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I have a Linux web server, and I've created a user (in/etc/passwd) for a web designer. I pre-set her password and she uses the sftp uploading capability of her web design software to upload content. This works, but I don't like the fact that there is no way for her to change her password on her own. The web design software (Dreamweaver) does not seem to provide this capability. What's the easiest way for me to provide this?

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2 Answers 2

Allow ssh connection and change login shell to "/usr/bin/passwd". Then login to ssh:

$ ssh servername
Last login: Sun Feb 20 12:37:33 2011 from 10.0.2.2
Changing password for ooshro.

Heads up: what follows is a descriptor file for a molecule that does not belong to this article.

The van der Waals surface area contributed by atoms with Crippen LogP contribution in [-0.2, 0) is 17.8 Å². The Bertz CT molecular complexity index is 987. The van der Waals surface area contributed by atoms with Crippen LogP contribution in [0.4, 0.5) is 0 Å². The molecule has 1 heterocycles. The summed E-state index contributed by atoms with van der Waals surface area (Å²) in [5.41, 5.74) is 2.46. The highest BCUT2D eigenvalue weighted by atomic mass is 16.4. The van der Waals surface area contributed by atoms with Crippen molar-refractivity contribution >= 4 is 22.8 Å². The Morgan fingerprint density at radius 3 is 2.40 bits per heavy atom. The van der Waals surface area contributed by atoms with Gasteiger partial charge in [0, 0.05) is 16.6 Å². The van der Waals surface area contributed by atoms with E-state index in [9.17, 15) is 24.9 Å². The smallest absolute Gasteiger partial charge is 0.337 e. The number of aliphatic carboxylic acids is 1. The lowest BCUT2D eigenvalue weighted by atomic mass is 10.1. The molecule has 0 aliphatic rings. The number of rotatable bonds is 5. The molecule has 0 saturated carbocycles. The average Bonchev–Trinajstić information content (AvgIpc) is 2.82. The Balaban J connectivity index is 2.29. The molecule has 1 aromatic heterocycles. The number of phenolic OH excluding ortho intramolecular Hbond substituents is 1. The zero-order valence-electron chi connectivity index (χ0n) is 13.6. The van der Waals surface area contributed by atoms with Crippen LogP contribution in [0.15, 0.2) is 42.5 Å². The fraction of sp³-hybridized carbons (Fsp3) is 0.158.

(current) UNIX password: 
Enter new UNIX password: 
Retype new UNIX password: 
passwd: password updated successfully
Connection to localhost closed.
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By doing that you also disable sftp. –  Olli Feb 20 '11 at 16:20
    
Also, you can give parameters to passwd over ssh, which is not really big problem. –  Olli Feb 20 '11 at 16:21

Workaround (not bullet-proof, but working for casual usage) for disabling ssh, and allowing sftp is to put passwd to user profile; edit file ~/.profile (not yours, that user only), add line

/usr/bin/passwd
exit 0

to the end of the file.

It's possible to circumvent that, but if your web developer is not really malicious, it shouldn't be a problem.

Then when web developer connects using ssh (for example PuTTY for Windows), there is prompt for old password and then two prompts for new passwod:

Linux chaos 2.6.26-2-xen-686 #1 SMP Wed Aug 19 08:47:57 UTC 2009 i686
Last login: never
Changing password for tmpuser.
(current) UNIX password: 
Enter new UNIX password: 
Retype new UNIX password: 
passwd: password updated successfully
Connection to server1 closed.
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